Earlier this year, I was asked to come up with a name for a line of sunflower seeds, part of a Canadian program aimed at increasing environmental awareness, through gardening, for elementary school children.
I mean, obviously, right? When you think Canadian gardening, I’m the first person that comes to mind.
But the program seemed legit, and the organizer was friendly-persistant, so I said yes. They sent me a bag of seeds that sat on my desk for weeks on end, largely ignored.
Then one morning, in a flash, I knew exactly what to call them.
I wrote back:
After several months of careful study, I’m pleased to report that I’ve uncovered the true name and origin of the seeds to which you have entrusted me.
They are in fact Sun-Dragon Eyes.
While we are all familiar with conventional dragons, whose fiery breath has scorched the armor of many a knight, Sun-Dragons are a unique species nearly lost from legend. Wise and shy, Sun-Dragons kept to the distant mountains of the Very Far East, where it is said they developed the first multiplication tables.
They would likely remain there today, had they not been drawn into battle the equally-mysterious Wizards of Winter. Perhaps one day we’ll discover a thorough chronicle of this war. In the meantime, we can thank the Sun-Dragons’ brave sacrifice each year when Winter finally warms into Spring.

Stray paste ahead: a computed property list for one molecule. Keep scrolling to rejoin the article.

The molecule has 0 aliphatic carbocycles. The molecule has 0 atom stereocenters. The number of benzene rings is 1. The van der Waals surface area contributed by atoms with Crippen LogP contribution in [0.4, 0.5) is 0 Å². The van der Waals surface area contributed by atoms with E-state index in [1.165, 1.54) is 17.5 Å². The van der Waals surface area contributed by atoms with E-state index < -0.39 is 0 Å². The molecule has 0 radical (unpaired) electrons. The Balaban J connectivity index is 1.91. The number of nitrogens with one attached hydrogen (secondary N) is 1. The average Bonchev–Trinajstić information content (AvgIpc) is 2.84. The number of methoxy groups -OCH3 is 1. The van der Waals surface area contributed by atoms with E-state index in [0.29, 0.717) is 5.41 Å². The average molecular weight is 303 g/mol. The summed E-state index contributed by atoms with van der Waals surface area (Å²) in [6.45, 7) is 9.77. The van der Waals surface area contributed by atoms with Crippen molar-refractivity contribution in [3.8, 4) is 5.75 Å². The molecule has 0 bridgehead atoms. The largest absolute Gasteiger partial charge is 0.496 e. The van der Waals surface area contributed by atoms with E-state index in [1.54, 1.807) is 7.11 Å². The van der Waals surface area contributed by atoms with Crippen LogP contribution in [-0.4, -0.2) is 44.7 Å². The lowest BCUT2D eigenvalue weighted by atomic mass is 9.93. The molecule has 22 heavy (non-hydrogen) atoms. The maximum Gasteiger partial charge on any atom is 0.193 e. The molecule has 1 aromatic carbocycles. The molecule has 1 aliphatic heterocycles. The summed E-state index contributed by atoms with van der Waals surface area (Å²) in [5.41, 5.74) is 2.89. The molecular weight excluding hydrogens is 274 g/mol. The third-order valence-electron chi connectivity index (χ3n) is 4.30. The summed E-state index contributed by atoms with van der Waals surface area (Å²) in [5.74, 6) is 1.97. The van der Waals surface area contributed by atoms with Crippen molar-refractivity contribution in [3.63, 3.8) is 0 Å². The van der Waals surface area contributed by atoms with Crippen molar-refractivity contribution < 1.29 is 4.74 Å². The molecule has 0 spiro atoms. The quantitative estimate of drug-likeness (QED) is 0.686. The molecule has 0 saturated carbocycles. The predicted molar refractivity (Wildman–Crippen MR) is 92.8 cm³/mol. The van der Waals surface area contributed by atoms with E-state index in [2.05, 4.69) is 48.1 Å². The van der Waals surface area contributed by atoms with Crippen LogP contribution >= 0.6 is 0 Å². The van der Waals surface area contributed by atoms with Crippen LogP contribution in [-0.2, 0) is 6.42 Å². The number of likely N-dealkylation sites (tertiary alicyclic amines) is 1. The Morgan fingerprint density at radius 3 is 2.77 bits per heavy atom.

I believe these seeds contain some essential spirit of these ancient Sun-Dragons, for as they grow and bloom, their dark centers look out upon the world like eyes. I’m not alone in this conviction; I’m told the sultans of the great mountain kingdoms would plant fields of these flowers to serve as watchmen.
Plant these seeds in quality soil, and in fertile imagination. Water them, certainly. And as they bloom, try to look at things from their perspective. See the world as ancient dragons’ eyes, and you’ll find it wondrous.
The organizers loved the concept. And now the seeds exist in real life.
They sent my a box, and they look terrific:
While the program targets elementary schools, the seed packets are available to anyone who wants them. For now, it’s snail-mail. Send a self-addressed stamped envelope (really!) to:
Sun Dragon Eyes/Project Greenman
Winchester Public School
547 Louise Street South
P.O. Box 280
Winchester, ON, K0C 2K0
If you’re a classroom that needs a bunch of packets, I’d email the organizer (Jeff Arsenault) directly. (They seeds actually come from McKenzie Seeds, so my hope is that you’ll eventually be able to order them through the site.)
The renowned Stan Lee has also created a line of seeds, but I’ll leave that to him to announce.